Road hiking is never rated highly by many who enjoy countryside walking because of the hard surface and its unforgiving effects on one’s feet. In Ireland, many Waymarked Ways proceed along this type of surface, and it might be said that Irish boreen walking is a unique experience not found anywhere else. At least, that came to mind during a walk on part of the Dingle Way earlier this year.
All the while, the cloud cover was breaking up over my head to allow for spells of sunshine. The sun was getting through with varying levels of success, and this variation was temporal as well. Still, there were moments you could use for added admiration of the surroundings. An All Ireland Hurling Final in which Galway were playing Limerick was ensuring that there was much quietude. Around Slievenavinnoge, though, some were out picking berries from roadside bushes as I was passing. Not everyone was dedicated to supporting their county team that day.
There was a side trip to Lough Seecon as well, and quite what made me do this is somewhat lost to me. My guess is that I fancied a little variety, as it was a short break from the road tramping. Timing was on my mind since I did not want to miss a bus connection in Oughterard, with more to walk before I got there. In the end, my fears were completely groundless, as they so often are, and I got the side trip that I fancied.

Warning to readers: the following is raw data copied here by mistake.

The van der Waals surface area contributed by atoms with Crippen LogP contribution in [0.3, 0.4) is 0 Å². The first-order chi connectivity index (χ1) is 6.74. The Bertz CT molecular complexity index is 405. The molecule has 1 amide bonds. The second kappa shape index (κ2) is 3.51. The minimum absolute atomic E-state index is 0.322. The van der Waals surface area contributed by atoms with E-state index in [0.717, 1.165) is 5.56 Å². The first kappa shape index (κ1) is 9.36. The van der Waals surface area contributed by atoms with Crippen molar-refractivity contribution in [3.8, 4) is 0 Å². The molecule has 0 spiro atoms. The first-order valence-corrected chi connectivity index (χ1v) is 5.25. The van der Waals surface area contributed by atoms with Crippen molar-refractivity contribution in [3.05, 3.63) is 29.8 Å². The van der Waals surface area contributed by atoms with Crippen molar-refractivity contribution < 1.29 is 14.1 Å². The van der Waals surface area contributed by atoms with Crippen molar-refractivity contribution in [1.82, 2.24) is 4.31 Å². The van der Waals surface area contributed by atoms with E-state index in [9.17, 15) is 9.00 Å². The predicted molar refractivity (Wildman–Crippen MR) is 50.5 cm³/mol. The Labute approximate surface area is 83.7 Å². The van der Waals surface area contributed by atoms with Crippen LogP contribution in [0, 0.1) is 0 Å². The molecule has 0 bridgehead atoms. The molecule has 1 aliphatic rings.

It was quiet around Oughterard when I got there. Galway had lost the game, and Limerick became All-Ireland Hurling Champions for the first time since 1973. They have had a run of such results in recent years, despite or maybe even because of the travails of a global pandemic. After a call to a shop for necessities and some small talk about my walk, I found my way to the banks of the Owenriff River where I enjoyed another food stop, this time in bright sunshine.